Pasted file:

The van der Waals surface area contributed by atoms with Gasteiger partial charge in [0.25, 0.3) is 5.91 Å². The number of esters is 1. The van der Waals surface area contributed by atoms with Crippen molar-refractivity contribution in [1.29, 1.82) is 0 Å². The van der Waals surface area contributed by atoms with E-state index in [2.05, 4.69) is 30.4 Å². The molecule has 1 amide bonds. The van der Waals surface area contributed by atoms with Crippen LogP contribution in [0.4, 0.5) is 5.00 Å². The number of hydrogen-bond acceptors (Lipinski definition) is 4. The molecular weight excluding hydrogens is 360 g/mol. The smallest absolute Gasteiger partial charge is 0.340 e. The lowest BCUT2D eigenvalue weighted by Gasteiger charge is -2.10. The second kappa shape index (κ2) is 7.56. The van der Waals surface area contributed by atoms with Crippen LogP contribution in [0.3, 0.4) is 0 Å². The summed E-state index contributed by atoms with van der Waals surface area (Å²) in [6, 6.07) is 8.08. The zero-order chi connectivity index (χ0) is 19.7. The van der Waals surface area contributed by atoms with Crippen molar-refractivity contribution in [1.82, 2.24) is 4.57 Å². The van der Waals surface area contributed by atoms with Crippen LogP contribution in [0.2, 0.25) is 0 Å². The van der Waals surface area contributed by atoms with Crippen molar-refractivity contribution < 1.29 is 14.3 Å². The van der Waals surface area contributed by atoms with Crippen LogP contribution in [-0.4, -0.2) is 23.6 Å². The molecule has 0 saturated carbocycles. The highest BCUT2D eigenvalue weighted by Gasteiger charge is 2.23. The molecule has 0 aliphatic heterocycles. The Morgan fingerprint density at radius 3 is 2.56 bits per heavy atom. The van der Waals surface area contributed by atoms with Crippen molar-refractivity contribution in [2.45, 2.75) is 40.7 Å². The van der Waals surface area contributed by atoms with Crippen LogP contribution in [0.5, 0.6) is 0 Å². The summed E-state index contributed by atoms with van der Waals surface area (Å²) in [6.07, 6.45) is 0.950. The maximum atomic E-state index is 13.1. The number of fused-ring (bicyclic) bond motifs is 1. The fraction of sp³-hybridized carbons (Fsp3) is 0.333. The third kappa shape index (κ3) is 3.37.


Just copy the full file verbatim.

The van der Waals surface area contributed by atoms with Gasteiger partial charge in [0.25, 0.3) is 5.91 Å². The number of esters is 1. The van der Waals surface area contributed by atoms with Crippen molar-refractivity contribution in [1.29, 1.82) is 0 Å². The van der Waals surface area contributed by atoms with E-state index in [2.05, 4.69) is 30.4 Å². The molecule has 1 amide bonds. The van der Waals surface area contributed by atoms with Crippen LogP contribution in [0.4, 0.5) is 5.00 Å². The number of hydrogen-bond acceptors (Lipinski definition) is 4. The molecular weight excluding hydrogens is 360 g/mol. The smallest absolute Gasteiger partial charge is 0.340 e. The lowest BCUT2D eigenvalue weighted by Gasteiger charge is -2.10. The second kappa shape index (κ2) is 7.56. The van der Waals surface area contributed by atoms with Crippen LogP contribution in [0.3, 0.4) is 0 Å². The summed E-state index contributed by atoms with van der Waals surface area (Å²) in [6, 6.07) is 8.08. The zero-order chi connectivity index (χ0) is 19.7. The van der Waals surface area contributed by atoms with Crippen molar-refractivity contribution in [1.82, 2.24) is 4.57 Å². The van der Waals surface area contributed by atoms with Crippen LogP contribution in [0.2, 0.25) is 0 Å². The van der Waals surface area contributed by atoms with Crippen molar-refractivity contribution < 1.29 is 14.3 Å². The van der Waals surface area contributed by atoms with Crippen LogP contribution in [-0.4, -0.2) is 23.6 Å². The molecule has 0 saturated carbocycles. The highest BCUT2D eigenvalue weighted by Gasteiger charge is 2.23. The molecule has 0 aliphatic heterocycles. The Morgan fingerprint density at radius 3 is 2.56 bits per heavy atom. The van der Waals surface area contributed by atoms with Crippen molar-refractivity contribution in [2.45, 2.75) is 40.7 Å². The van der Waals surface area contributed by atoms with Crippen LogP contribution in [0.5, 0.6) is 0 Å². The summed E-state index contributed by atoms with van der Waals surface area (Å²) in [6.07, 6.45) is 0.950. The maximum atomic E-state index is 13.1. The number of fused-ring (bicyclic) bond motifs is 1. The fraction of sp³-hybridized carbons (Fsp3) is 0.333. The third kappa shape index (κ3) is 3.37.